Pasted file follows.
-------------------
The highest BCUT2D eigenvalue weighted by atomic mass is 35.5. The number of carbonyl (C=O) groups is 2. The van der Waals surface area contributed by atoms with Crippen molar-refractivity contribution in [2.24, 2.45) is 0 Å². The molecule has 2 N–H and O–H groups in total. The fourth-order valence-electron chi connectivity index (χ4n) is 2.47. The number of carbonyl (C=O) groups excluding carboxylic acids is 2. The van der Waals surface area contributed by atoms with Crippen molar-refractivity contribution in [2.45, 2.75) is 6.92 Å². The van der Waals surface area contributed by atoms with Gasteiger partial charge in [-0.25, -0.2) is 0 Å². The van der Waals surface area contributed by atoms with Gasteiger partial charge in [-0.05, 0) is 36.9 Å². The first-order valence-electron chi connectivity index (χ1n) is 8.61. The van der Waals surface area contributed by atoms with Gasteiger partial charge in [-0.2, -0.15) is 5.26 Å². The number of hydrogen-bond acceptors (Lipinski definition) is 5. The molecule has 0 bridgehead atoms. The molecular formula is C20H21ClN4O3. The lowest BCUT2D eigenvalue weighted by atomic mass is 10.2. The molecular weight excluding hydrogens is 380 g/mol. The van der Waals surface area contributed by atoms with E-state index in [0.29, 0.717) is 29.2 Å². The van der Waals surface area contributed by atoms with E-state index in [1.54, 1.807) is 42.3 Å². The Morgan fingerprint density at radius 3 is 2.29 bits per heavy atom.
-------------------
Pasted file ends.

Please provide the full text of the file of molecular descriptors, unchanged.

The highest BCUT2D eigenvalue weighted by atomic mass is 35.5. The number of carbonyl (C=O) groups is 2. The van der Waals surface area contributed by atoms with Crippen molar-refractivity contribution in [2.24, 2.45) is 0 Å². The molecule has 2 N–H and O–H groups in total. The fourth-order valence-electron chi connectivity index (χ4n) is 2.47. The number of carbonyl (C=O) groups excluding carboxylic acids is 2. The van der Waals surface area contributed by atoms with Crippen molar-refractivity contribution in [2.45, 2.75) is 6.92 Å². The van der Waals surface area contributed by atoms with Gasteiger partial charge in [-0.25, -0.2) is 0 Å². The van der Waals surface area contributed by atoms with Gasteiger partial charge in [-0.05, 0) is 36.9 Å². The first-order valence-electron chi connectivity index (χ1n) is 8.61. The van der Waals surface area contributed by atoms with Gasteiger partial charge in [-0.2, -0.15) is 5.26 Å². The number of hydrogen-bond acceptors (Lipinski definition) is 5. The molecule has 0 bridgehead atoms. The molecular formula is C20H21ClN4O3. The lowest BCUT2D eigenvalue weighted by atomic mass is 10.2. The molecular weight excluding hydrogens is 380 g/mol. The van der Waals surface area contributed by atoms with E-state index in [0.29, 0.717) is 29.2 Å². The van der Waals surface area contributed by atoms with E-state index in [1.54, 1.807) is 42.3 Å². The Morgan fingerprint density at radius 3 is 2.29 bits per heavy atom.